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Atlantic to New York City or London. The equipment was owned by Marconi's Wireless. Telegraph Co. and operated by two of its employees, Jack Phillips and ...


How the sinking of the Titanic sparked a century of radio reform

When the RMS Titanic scraped an iceberg on the night of 14 April 1912, its wireless operators began sending distress calls on one of the world’s most advanced radios: a 5-kilowatt rotary spark transmitter that on a clear night could send signals from the middle of the Atlantic to New York City or London. The equipment was owned by Marconi’s Wireless Telegraph Co. and operated by two of its employees, Jack Phillips and Harold Bride. What Phillips and Bride lacked, however, were international protocols for wireless communications at sea. Shipboard operators were still an unregulated novelty, and they reported to their companies, not to the ship captain. They sent business and personal messages alike using assorted spark transmitters over various wavelengths. The vast majority of ships had only one radio operator, who was obligated to serve only a 10-hour shift each day. Efforts to regulate wireless at sea drew challenges from governments and corporations— most notably Marconi’s own company. But after a series of maritime accidents in the early 20th century, the need to standardize procedures and systems for wireless maritime distress became increasingly apparent. The Titanic’s sinking accelerated a process that to this day continues to improve communications technology at sea.  —Alexander B. Magoun

1 February 1904: Marconi’s company adopts “CQD” to signal maritime distress. “CQ” is a homophone of sécu, short for sécurité, used to designate important telegraph messages.

May 1897: Alexander Popov demonstrates shore-to-ship wireless telegraphy in the Gulf of Finland.

24 December 1898: Guglielmo Marconi demonstrates ship-toshore wireless contact near Dover, England.

11 March 1899: The Elbe runs aground in the English Channel. The East Goodwin Lightship sends the first wireless distress call.

1 April 1905: Germany adopts “SOS” as its distress signal.

10 April 1912: The RMS Titanic sets sail from Southampton, England. Radio equipment includes a synchronous rotary spark transmitter driven by a 5-kilowatt motor-generator that draws 100-volt DC from the ship’s lighting circuit and converts it to AC. The setup is powerful enough to send Morse code signals up to 700 kilometers by day and 3200 km by night. The transmitter generates radio waves by means of spark gaps: Electrodes mounted on a rotating metal disk driven by the motor-generator pass by two electrodes fixed to an outer cylinder; as the telegraph key is depressed, high-voltage sparks jump the gap between the fixed and rotating electrodes. Signals travel through a four-wire, 180-meter-long Marconi twin “T” type antenna, strung between the ship’s two 60-meter masts.

24 June 1910: U.S. President William Howard Taft signs a law requiring ships visiting U.S. ports to install wireless equipment.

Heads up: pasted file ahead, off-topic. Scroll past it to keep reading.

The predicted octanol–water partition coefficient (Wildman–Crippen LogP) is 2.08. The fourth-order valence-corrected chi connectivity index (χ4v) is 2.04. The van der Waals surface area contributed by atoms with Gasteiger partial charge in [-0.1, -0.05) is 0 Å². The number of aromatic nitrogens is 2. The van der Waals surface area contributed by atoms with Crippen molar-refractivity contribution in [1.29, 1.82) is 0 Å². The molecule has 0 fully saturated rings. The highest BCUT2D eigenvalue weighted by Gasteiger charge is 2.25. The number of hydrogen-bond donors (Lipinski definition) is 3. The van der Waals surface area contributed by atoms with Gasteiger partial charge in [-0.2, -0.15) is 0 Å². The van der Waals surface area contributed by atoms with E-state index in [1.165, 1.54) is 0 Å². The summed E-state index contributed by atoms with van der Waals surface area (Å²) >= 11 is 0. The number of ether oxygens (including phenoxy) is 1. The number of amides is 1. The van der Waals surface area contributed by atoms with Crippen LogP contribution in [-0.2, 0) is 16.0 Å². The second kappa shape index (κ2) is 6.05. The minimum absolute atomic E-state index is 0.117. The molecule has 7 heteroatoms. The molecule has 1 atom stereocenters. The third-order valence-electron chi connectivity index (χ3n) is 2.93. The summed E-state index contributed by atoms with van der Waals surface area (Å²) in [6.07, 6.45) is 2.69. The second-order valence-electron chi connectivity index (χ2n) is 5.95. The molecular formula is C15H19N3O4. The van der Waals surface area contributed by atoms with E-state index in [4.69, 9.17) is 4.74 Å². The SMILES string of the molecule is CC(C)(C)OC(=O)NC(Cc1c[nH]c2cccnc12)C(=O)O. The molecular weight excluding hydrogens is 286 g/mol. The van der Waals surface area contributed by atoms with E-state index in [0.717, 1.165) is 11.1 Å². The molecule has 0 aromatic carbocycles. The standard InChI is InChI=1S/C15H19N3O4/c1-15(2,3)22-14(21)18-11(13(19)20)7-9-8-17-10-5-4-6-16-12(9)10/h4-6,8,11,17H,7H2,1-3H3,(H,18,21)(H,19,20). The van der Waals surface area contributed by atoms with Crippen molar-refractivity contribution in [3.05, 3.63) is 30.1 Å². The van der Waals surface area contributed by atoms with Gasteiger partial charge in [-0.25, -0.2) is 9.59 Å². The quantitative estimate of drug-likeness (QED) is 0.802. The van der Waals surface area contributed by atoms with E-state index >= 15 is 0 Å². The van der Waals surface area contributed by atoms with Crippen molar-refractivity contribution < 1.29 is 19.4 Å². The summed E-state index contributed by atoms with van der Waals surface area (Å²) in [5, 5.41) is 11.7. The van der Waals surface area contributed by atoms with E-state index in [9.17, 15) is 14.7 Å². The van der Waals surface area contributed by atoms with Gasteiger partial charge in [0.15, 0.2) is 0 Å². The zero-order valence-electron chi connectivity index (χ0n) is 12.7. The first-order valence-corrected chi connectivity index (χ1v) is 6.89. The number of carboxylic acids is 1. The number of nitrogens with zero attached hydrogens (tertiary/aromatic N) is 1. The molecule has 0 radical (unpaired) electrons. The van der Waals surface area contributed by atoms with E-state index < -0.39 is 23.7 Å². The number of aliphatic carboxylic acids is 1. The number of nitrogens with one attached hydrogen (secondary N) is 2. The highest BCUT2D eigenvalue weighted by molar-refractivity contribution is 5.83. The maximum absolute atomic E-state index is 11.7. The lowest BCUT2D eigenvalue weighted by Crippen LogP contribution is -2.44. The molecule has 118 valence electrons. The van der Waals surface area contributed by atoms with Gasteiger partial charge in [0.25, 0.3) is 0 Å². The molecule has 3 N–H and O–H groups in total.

14 April 1912: The Titanic strikes an iceberg at 11:40 p.m. Radio operator Jack Phillips begins transmitting “CQD MQY” (MQY were the Titanic’s call letters) 35 minutes later. At fellow operator Harold Bride’s suggestion, Phillips also begins sending “SOS MQY.” The Frankfurt is the first to answer the call, followed by the Olympic (Titanic’s sister ship), the Carpathia, the Baltic, and several others. But the ship closest to the Titanic, the Californian, does not respond; its radio operator had switched off his equipment for the night 10 minutes before the Titanic struck ice.

The Titanic’s Radio System This schematic shows a typical Marconi marine 5-kilowatt wireless transmitting set, of the type installed on the Titanic. Much of the transmitting equipment was kept in a separate cabin, known as the Silent Room, while the operators worked in the Marconi Room.


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15 April 1912: The Titanic sinks at 2:20 a.m. Of the 2200 or so people aboard, about 1500 die. The Carpathia arrives at 4:00 a.m. 16 April 1912: David Sarnoff, wireless station manager at Wanamaker’s department store in New York City (and future president of RCA), informs a supervisor that the Titanic has sunk and that the Carpathia is the only ship with survivors.

July–August 1912: On 5 July, the International Radiotelegraph Convention in London adopts the distress signal “SOS,” along with continuous staffing of ships’ wireless stations. Within several weeks, U.S. laws are similarly updated, with new provisions requiring radio stations and operators to be licensed.

1948: A United Nations convention adopts 2182 kilohertz as the new distress frequency.

1 November 1974: New rules require ships over 300 metric tons to carry satellitebased emergency radio beacons and search-and-rescue transponders.

1988: Emergency ship communications are carried by the Inmarsat network.

2004: Ships now must have two means of transmitting ship-toshore distress alerts: at 156.3 megahertz and at 406 MHz or 1.6 gigahertz.

For a complete list of references and sources, see http://spectrum.ieee.org/ titanicsources0412. Images: Clockwise from top: ITAR-TASS Photo Agency/ Alamy; mckibillo (3); Spaarnestad Photo/Redux; mckibillo; Library of Congress

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